May brought a nice mix of scarcer migrant birds including our first ever Stone-curlew at Balinoe (11th), our first “red” adult male Common Rosefinch at Balpehuil (20th) followed by a female Red-breasted Flycatcher there (24th) and a female Blue-headed Wagtail at Balevullin (18th), although sadly all of these birds put in only brief appearances. Other good birds included two drake Garganey at Loch Bhasapol (19th) followed by a drake Scaup there (23rd-31st), an immature Golden Eagle at Milton (6th), a Coot at Heylipol Church lochan (1st), a Wood Sandpiper at Balevullin (20th), juvenile Iceland Gulls at Loch a’ Phuill (2nd-5th) and Kilmoluaig (2nd), a juvenile Glaucous Gull at Balevullin (16th), a female Redstart at Balephuil (17th), Lesser Whitethroats at Balephuil (7th) and at the Glebe (17th) and a Garden Warbler at Balephuil (19th). The last week of May saw the emergence of the first Four-spotted Chaser Dragonflies and Common Blue Damselflies. Butterflies such as Green-veined White, Large White and Small Tortoiseshell all flew on warmer days. Moth catches were small in the cool conditions and no Great Yellow Bumblebees have been spotted yet. Offshore, there were regular sightings of pods of Common Dolphins, together with the first Basking Sharks, whilst Otters were seen regularly on the lochs and shores, and large groups of Brown Hares boxed in the fields.
Three night-time counts around the island revealed a preliminary total of 270 calling male Corncrakes. This figure is slightly down on the 285 birds recorded in 2021. The large population on Tiree represents around a third of all the Corncrakes in Britain and is a result of all the Corncrake-friendly management put in over the years by the islands’ crofters and farmers.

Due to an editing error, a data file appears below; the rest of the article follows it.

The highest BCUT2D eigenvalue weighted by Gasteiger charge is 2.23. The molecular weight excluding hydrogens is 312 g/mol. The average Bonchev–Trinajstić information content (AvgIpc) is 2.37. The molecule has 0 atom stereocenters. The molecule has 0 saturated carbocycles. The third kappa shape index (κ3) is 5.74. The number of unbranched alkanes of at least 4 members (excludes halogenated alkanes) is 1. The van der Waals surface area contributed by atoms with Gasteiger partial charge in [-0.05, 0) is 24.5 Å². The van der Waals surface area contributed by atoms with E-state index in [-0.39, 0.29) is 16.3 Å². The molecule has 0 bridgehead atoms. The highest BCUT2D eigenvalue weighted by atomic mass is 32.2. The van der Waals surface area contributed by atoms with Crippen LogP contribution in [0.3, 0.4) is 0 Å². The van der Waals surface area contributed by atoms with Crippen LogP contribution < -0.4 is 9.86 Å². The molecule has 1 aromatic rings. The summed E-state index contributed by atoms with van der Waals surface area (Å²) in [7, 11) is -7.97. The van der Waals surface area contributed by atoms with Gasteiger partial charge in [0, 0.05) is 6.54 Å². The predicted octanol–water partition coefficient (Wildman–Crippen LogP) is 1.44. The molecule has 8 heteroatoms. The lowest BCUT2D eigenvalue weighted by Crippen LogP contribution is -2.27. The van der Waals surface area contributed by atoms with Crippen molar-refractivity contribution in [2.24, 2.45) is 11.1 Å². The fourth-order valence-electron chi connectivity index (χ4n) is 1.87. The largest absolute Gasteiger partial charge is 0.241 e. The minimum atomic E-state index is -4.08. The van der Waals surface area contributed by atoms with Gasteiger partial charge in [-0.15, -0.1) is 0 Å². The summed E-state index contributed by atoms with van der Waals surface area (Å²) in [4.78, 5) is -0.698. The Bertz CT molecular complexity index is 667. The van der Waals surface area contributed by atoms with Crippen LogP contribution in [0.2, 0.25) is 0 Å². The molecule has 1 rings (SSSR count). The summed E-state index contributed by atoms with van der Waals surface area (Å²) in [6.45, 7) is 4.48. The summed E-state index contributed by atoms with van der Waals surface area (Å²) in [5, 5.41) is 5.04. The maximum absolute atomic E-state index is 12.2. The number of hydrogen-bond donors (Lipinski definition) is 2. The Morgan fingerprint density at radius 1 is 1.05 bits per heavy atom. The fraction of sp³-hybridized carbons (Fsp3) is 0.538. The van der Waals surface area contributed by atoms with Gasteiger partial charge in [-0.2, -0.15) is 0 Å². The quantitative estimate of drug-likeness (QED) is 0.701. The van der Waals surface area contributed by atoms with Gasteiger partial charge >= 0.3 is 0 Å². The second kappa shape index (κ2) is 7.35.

With low pressure in charge for much of the time, June remained unusually cool and wet. Despite this, our breeding birds generally appeared to do well. There were plenty of Lapwing, Oystercatcher and Redshank chicks around the island, plus big numbers of young Starlings. Smaller birds, such as House Sparrow, Stonechat, Linnet, Song Thrush and Blackbird, appeared to have another good breeding season, whilst the first broods emerged of Wren, Wheatear, Willow Warbler, Linnet and Twite. Seabird breeding success generally looked good so far with increased numbers of breeding Kittiwakes, Fulmars, auks and Shags on the cliffs at Ceann a’ Mhara, lots of fledged Common and Black-headed Gulls and there were many Arctic Tern chicks in the colonies at the month-end.
Best birds were single Little Stints at Vaul Bay (5th) and at Sorobaidh Bay (7th), two Curlew Sandpipers at Hough Bay (5th), a Wood Sandpiper at Baugh (6th), a drake Scaup at Loch Bhasapol (2nd) and a singing Garden Warbler at Vaul (5th). Scarce breeding birds included two pairs of Whitethroats, two pairs of Goldfinches and a bumper 12 pairs of Common Redpoll, plus the odd late Cuckoo, Spotted Flycatcher, Whinchat and Woodpigeon. A pair of Dunnocks raised young at Vaul, only the second recorded pair to do so on Tiree and a juvenile Robin appeared at Balephuil (27th). Up to 6 Whooper Swans summered on the island, as did at least 10 Great Northern Divers and a handful of Turnstones.
Common Blue butterflies, Four-spotted Chaser dragonflies and the first queen Great Yellow Bumblebees were all noted on the wing on sunny days and numbers of moths increased towards the month-end, with two Hummingbird Hawkmoths recorded on the machair (19th and 24th). There were several sightings of cetaceans around the coast and thousands of By-the-Wind Sailors came ashore (from 24th). Please watch out for wildlife and livestock when driving on Tiree’s roads, especially at night and during periods of poor visibility.